There are some positive signs, however, that Tehran is beginning to prepare the ground for this shift. Surprisingly, there are now relatively open discussions in Tehran about such a move, with key government institutions presenting surprisingly candid real political assessments of why Iran should not shun direct talks. There is pushback as well, with some conservative elements publicly cautioning Iran’s Supreme Leader Ali Khamenei not to go down the path of direct talks.
But the debate in Tehran is about much more than just talking to the US. That taboo was broken several years ago. Iranian diplomats tell me the debate is over whether Iran should engage in bilateral talks for the purpose of establishing a relationship with the United States.
Opponents in Tehran recognize that Iran is the weaker party and that in direct talks Iran will not have the ability to balance the US by relying on Russia or China (as it theoretically can in the P5+1 talks). There are also secondary ideological and identity factors that come into play.
But Tehran also recognizes that, without direct talks, the crisis with the West will only deepen and eventually explode. And some of Iran’s own pressing national security concerns, such as the civil war in Syria, are easier raised in the bilateral track than in the P5+1 setting. Similarly, Washington is better placed to raise human rights concerns with Tehran when Russia and China are not in the room.
Even if it just starts with a 15-minute conversation to discuss the weather, it would be a decisive mistake for Tehran to reject a bilateral with the US at the sidelines of the next P5+1 meeting. (After that, the bilaterals should be held independent of the P5+1 track, in order not to be subjected to the painstaking scheduling circus of the P5+1 meetings.)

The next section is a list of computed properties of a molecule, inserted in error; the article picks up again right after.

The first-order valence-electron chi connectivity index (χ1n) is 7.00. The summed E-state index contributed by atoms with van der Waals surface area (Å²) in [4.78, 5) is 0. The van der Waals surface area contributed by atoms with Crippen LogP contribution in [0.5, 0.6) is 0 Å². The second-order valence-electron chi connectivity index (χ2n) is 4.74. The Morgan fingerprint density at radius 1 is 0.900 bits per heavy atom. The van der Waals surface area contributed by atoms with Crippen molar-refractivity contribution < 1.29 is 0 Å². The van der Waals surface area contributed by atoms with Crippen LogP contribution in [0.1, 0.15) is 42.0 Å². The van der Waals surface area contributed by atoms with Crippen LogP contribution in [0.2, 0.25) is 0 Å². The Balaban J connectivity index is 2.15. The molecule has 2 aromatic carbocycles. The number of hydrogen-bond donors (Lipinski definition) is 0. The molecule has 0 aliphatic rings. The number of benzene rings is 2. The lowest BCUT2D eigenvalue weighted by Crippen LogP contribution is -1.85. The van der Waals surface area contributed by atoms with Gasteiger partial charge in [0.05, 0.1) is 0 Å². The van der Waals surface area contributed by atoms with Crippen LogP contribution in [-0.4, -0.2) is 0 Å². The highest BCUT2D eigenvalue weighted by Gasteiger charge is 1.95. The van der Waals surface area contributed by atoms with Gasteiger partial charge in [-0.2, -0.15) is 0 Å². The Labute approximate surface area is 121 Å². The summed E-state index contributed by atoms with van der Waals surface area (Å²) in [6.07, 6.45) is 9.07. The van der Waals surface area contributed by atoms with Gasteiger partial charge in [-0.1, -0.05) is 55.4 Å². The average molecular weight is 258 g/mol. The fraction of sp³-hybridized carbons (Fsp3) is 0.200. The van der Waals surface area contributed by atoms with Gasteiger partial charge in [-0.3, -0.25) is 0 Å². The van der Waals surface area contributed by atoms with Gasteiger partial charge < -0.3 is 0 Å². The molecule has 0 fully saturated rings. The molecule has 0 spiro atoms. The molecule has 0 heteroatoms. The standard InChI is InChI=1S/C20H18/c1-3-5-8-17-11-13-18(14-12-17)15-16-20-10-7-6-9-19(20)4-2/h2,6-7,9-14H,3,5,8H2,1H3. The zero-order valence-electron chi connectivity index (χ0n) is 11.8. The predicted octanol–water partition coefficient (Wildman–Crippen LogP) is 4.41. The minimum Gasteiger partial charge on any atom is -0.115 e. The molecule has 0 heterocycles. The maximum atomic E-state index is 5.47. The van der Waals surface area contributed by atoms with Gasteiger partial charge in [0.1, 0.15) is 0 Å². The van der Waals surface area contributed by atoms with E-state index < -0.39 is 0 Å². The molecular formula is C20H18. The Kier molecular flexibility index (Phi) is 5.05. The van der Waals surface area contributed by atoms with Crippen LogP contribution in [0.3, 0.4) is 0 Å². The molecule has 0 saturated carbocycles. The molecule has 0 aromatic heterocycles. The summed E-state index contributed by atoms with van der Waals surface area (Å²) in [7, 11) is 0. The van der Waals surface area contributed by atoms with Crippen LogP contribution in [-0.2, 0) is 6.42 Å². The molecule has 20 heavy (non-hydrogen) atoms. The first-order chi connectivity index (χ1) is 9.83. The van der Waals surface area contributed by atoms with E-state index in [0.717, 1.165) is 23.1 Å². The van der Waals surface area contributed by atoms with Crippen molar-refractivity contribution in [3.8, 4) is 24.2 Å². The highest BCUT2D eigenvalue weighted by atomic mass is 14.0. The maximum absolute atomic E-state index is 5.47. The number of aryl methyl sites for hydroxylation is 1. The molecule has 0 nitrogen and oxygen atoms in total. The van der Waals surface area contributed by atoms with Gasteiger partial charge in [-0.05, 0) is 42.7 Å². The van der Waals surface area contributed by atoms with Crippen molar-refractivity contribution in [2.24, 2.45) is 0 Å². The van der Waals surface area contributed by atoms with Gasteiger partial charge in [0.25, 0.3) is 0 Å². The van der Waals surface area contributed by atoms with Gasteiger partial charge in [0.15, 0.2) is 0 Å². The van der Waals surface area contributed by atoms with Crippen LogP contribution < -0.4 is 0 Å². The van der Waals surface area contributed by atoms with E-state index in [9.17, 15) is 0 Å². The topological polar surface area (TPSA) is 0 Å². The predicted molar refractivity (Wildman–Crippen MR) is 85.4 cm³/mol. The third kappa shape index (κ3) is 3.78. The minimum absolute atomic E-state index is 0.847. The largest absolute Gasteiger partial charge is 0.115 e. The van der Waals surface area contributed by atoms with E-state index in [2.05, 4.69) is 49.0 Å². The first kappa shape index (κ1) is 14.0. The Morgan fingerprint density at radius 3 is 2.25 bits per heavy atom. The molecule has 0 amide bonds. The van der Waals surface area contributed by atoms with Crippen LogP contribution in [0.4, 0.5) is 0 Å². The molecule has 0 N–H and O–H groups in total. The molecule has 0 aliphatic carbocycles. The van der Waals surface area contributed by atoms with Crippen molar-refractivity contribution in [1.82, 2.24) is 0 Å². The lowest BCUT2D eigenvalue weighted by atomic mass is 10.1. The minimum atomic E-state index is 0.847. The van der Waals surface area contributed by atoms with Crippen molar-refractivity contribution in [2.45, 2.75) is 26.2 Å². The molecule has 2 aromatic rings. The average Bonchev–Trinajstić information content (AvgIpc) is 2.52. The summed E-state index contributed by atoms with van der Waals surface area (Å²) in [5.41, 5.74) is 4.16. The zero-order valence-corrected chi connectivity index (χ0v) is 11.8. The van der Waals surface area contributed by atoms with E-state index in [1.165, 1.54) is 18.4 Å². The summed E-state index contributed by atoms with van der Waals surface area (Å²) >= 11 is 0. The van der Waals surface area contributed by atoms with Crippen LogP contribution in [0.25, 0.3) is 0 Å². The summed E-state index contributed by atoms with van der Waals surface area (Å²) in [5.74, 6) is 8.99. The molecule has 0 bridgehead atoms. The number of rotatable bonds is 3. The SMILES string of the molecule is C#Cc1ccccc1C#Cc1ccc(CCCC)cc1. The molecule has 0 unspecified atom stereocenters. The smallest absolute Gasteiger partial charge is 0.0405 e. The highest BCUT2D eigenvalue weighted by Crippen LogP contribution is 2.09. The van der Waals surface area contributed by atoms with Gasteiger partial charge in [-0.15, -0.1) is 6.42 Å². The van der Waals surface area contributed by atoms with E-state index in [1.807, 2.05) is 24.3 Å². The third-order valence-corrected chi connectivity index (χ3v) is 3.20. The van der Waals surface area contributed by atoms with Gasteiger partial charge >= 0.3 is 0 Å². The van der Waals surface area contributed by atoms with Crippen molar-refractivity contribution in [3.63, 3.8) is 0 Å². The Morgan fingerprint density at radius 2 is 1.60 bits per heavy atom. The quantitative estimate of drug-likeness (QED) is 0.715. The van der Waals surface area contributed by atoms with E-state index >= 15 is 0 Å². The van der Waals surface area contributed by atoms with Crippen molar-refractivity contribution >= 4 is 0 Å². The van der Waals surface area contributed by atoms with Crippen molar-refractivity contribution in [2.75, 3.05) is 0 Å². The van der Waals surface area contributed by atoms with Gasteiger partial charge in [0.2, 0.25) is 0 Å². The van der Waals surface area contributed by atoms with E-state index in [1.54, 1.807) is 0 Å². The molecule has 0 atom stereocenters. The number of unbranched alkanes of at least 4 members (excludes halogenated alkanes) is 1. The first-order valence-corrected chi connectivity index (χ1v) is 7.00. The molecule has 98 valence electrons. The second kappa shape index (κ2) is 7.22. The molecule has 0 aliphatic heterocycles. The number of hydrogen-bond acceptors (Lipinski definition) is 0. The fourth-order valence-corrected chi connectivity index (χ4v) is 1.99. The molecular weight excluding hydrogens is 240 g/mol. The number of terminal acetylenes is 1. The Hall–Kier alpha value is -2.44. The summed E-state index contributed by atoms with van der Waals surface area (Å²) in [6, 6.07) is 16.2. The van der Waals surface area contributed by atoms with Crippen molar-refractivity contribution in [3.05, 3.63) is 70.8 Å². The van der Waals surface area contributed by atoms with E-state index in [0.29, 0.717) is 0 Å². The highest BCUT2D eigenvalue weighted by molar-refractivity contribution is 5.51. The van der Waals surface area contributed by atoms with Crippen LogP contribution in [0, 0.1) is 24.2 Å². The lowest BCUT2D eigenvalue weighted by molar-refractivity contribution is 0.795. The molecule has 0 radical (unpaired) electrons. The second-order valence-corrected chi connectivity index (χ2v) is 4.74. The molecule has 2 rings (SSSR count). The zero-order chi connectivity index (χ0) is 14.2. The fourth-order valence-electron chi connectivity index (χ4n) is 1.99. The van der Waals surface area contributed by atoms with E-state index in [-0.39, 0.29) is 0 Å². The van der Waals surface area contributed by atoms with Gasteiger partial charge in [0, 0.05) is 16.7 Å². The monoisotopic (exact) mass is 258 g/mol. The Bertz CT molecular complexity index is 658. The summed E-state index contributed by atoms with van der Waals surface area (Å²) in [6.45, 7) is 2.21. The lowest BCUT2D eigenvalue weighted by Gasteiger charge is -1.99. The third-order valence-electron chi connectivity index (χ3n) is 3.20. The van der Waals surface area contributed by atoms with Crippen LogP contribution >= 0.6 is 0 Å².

3. Beware of spoilers
In international affairs, as in life, no good deed goes unpunished. Past attempts to resolve US-Iran tensions have often been torpedoed by elements benefiting from the continuation of conflict — or those who simply sought to score domestic political points. From the Iranian leak revealing the Iran-Contra arms-for-hostages deal that almost brought down the Reagan administration, to the congressional pressure that scuttled the Conoco oil deal in 1994 that could have set in motion forces to resolve US-Iran two decades ago, the fragile diplomatic process as been all too easy to wreck.
The next round of talks is no different. Congress has signaled its desire to push for even more hard-hitting sanctions, even though the White House has made it clear that such steps, in the words of national security spokesman Tommy Vietor, would "undercut" their current efforts. Iran, in turn, has its own share of spoilers.
If the talks begin to become serious, the risk of spoilers lashing out will increase significantly. The only way to neutralize them is to ensure that the parties’ commitment to finding a peaceful solution is stronger than the spoilers’ commitment to confrontation.
This is not the last chance for a peaceful solution, but it may be the last best chance. From now, it will only get harder. At some point, the remaining options will solely vary from deterrence to war — both inferior to a negotiated settlement.